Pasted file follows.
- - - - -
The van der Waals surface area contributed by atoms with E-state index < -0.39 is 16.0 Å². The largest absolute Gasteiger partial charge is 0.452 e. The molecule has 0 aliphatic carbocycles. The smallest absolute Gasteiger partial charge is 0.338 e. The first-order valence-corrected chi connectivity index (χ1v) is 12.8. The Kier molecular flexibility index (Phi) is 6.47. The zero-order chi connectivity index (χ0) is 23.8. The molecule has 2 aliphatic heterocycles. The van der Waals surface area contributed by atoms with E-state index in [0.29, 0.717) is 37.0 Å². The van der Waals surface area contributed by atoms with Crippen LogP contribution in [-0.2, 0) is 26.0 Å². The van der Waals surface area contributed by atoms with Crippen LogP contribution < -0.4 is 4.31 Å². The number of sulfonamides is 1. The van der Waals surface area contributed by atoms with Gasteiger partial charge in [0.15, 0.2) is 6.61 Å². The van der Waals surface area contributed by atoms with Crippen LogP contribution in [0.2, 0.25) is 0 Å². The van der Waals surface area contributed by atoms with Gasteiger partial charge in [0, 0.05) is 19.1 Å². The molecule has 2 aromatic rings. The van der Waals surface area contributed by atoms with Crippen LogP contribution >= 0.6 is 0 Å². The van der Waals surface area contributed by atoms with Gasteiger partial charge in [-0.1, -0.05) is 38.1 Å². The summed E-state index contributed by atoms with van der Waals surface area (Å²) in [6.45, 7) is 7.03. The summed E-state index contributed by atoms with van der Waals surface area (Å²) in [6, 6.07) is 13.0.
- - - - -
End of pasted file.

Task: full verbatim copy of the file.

The van der Waals surface area contributed by atoms with E-state index < -0.39 is 16.0 Å². The largest absolute Gasteiger partial charge is 0.452 e. The molecule has 0 aliphatic carbocycles. The smallest absolute Gasteiger partial charge is 0.338 e. The first-order valence-corrected chi connectivity index (χ1v) is 12.8. The Kier molecular flexibility index (Phi) is 6.47. The zero-order chi connectivity index (χ0) is 23.8. The molecule has 2 aliphatic heterocycles. The van der Waals surface area contributed by atoms with E-state index in [0.29, 0.717) is 37.0 Å². The van der Waals surface area contributed by atoms with Crippen LogP contribution in [-0.2, 0) is 26.0 Å². The van der Waals surface area contributed by atoms with Crippen LogP contribution < -0.4 is 4.31 Å². The number of sulfonamides is 1. The van der Waals surface area contributed by atoms with Gasteiger partial charge in [0.15, 0.2) is 6.61 Å². The van der Waals surface area contributed by atoms with Crippen LogP contribution in [0.2, 0.25) is 0 Å². The van der Waals surface area contributed by atoms with Gasteiger partial charge in [0, 0.05) is 19.1 Å². The molecule has 2 aromatic rings. The van der Waals surface area contributed by atoms with Crippen LogP contribution >= 0.6 is 0 Å². The van der Waals surface area contributed by atoms with Gasteiger partial charge in [-0.1, -0.05) is 38.1 Å². The summed E-state index contributed by atoms with van der Waals surface area (Å²) in [6.45, 7) is 7.03. The summed E-state index contributed by atoms with van der Waals surface area (Å²) in [6, 6.07) is 13.0.